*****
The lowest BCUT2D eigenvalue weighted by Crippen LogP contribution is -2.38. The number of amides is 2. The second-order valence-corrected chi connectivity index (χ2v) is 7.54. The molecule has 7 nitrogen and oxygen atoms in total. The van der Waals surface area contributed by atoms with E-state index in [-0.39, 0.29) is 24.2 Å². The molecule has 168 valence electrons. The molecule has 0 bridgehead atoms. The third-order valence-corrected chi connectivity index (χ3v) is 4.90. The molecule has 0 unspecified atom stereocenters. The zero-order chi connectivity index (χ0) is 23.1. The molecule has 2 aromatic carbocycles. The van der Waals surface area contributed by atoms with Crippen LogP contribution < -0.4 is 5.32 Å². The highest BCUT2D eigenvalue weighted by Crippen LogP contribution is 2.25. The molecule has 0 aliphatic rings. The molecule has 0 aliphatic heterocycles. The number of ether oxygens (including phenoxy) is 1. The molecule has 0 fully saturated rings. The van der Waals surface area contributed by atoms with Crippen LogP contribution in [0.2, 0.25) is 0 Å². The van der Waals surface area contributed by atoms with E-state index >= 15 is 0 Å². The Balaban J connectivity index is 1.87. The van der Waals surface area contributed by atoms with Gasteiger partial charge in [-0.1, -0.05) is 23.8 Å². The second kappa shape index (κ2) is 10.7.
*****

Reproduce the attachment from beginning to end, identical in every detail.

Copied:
The lowest BCUT2D eigenvalue weighted by Crippen LogP contribution is -2.38. The number of amides is 2. The second-order valence-corrected chi connectivity index (χ2v) is 7.54. The molecule has 7 nitrogen and oxygen atoms in total. The van der Waals surface area contributed by atoms with E-state index in [-0.39, 0.29) is 24.2 Å². The molecule has 168 valence electrons. The molecule has 0 bridgehead atoms. The third-order valence-corrected chi connectivity index (χ3v) is 4.90. The molecule has 0 unspecified atom stereocenters. The zero-order chi connectivity index (χ0) is 23.1. The molecule has 2 aromatic carbocycles. The van der Waals surface area contributed by atoms with Crippen LogP contribution < -0.4 is 5.32 Å². The highest BCUT2D eigenvalue weighted by Crippen LogP contribution is 2.25. The molecule has 0 aliphatic rings. The molecule has 0 aliphatic heterocycles. The number of ether oxygens (including phenoxy) is 1. The molecule has 0 fully saturated rings. The van der Waals surface area contributed by atoms with Crippen LogP contribution in [0.2, 0.25) is 0 Å². The van der Waals surface area contributed by atoms with E-state index >= 15 is 0 Å². The Balaban J connectivity index is 1.87. The van der Waals surface area contributed by atoms with Gasteiger partial charge in [-0.1, -0.05) is 23.8 Å². The second kappa shape index (κ2) is 10.7.